By Zabihullah Noori
LONDON, March 22 (Thomson Reuters Foundation) - Three years ago a schoolgirl in rural Afghanistan took out a small loan and bought two beehives. In her first year she harvested 16 kg (35 lb) of honey, enough to repay the loan and leave her with a small profit.
In 2016 Frozan, who is now in her final year at school, earned 120,000 afghanis ($1,728) from the 120 kg that her burgeoning collection of 20 beehives produced - a sizeable sum given that the country's GDP per person is around $600 a year.
"It is unique for a girl in a rural area like mine to have a private business and make a considerable income, but I trusted myself, took the chance, worked hard and made a success of it," the 19-year-old said by phone from the city of Mazar-i-Sharif.
Frozan, who goes by one name, is the first schoolgirl in northern Balkh province's Marmul district to keep bees.
A beekeeping novice three years ago, Frozan was taught by the charity that provided the loan how to look after the bees, how to extract honey, and how to improve its quality and volume.
"It is not time-consuming. I do my daily chores at home, I go to school and I can look after the beehives," she said.
Her story is unusual in other ways too. Women and girls in Afghanistan are discriminated against on a regular basis, says UN Women, and that includes facing severe restrictions on working and studying outside their home.
Citing government figures, Human Rights Watch said last year that 85 percent of the 3.5 million Afghan children not in school are girls. And while two-thirds of adolescent boys are literate, the figure for girls is little more than half that.
That is not the situation for Frozan. The beekeeping profits pay for her and two younger sisters to attend school, and also help her father meet the costs of running a home.
"I am very happy to be self-reliant. I am also glad to have an income and be able to help my father and my sisters," she said.
The World Bank's latest figures show 39 percent of Afghanistan's population lives below the poverty line. And, it said last year, unemployment had worsened - particularly in rural areas.
Although the position of women has improved significantly since the collapse of the Taliban regime in 2001, said UN Women, traditional practices and insecurity continue to hold them back.
That is one reason why Hand in Hand International - the UK-based charity that loaned Frozan the money to start her business - focuses on women.
"They are a vulnerable group and did not have much in the way of employment opportunities in the past," said Rafi Azimi, who works for the charity's regional office in Mazar-i-Sharif.
Empowering women economically, he said, provided them with more status in society.
The charity's goal is to tackle poverty by encouraging local entrepreneurship. Part of that involves helping entrepreneurs connect to bigger markets.
Like any beneficiary, Frozan first went through months of training including on microfinance, bookkeeping and business development.
"She was taught the basics of a business - know the market, how to conduct market surveys and how to link the product to the right market," Azimi said.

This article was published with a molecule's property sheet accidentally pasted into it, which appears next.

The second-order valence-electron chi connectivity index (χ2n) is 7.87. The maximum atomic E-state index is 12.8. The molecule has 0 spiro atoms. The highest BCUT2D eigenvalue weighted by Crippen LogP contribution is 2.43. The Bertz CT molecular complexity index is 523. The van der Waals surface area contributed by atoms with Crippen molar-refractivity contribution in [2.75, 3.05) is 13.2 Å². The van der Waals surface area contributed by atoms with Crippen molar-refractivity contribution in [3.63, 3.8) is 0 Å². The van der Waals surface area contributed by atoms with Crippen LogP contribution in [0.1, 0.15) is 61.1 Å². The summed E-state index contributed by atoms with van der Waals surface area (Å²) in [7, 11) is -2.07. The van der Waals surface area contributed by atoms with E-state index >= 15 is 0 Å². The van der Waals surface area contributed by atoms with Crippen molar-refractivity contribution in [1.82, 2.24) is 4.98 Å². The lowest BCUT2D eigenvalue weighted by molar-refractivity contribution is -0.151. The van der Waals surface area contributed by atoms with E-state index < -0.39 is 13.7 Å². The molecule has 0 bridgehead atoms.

Frozan is one of more than 38,000 Afghans who have been helped since the charity opened its office in the country in 2007. To reach women, staff run its programmes through mosques and schools - places where women feel secure.
Once they know which businesses the women are interested in, they work with them on specific training, said Azimi. For instance, it has helped more than 1,100 people set up as beekeepers in Afghanistan, Azimi said. Around half are women.
Every fortnight, Frozan's father takes several kilograms of honey to Mazar-i-Sharif to sell to customers at 1,000 afghanis per kg. Among them is the manager of the Kabul Star supermarket.
"I buy her honey because the quality is good, the packaging is nice and the customers like it," Jawad, who goes by one name, told the Thomson Reuters Foundation by phone.
Currently that money helps to pay for Frozan's schooling, but after she finishes high school next year she plans to move to Mazar-i-Sharif city.
There she will study economics or enter the teacher training program - funded by the beekeeping.
And what of the bees?
"My father and my two younger sisters will look after the beehives after I leave. I taught them how to take care of the beehives and keep the business going," she said.
Frozan says her success has inspired her classmates.
"Most of my friends in school show a lot of interest in starting up their own businesses. They are looking for similar projects to start their businesses and become economically independent like me," she said.
"I have progressed a lot and my business has expanded vastly. I want all the girls and women to trust themselves and make a move. I am sure they will be successful in whatever they choose to do."
(Reporting by Zabihullah Noori; Editing by Robert Carmichael. Please credit the Thomson Reuters Foundation, the charitable arm of Thomson Reuters, that covers humanitarian news, women's rights, trafficking, property rights, climate change and resilience. Visit http://news.trust.org to see more stories.)
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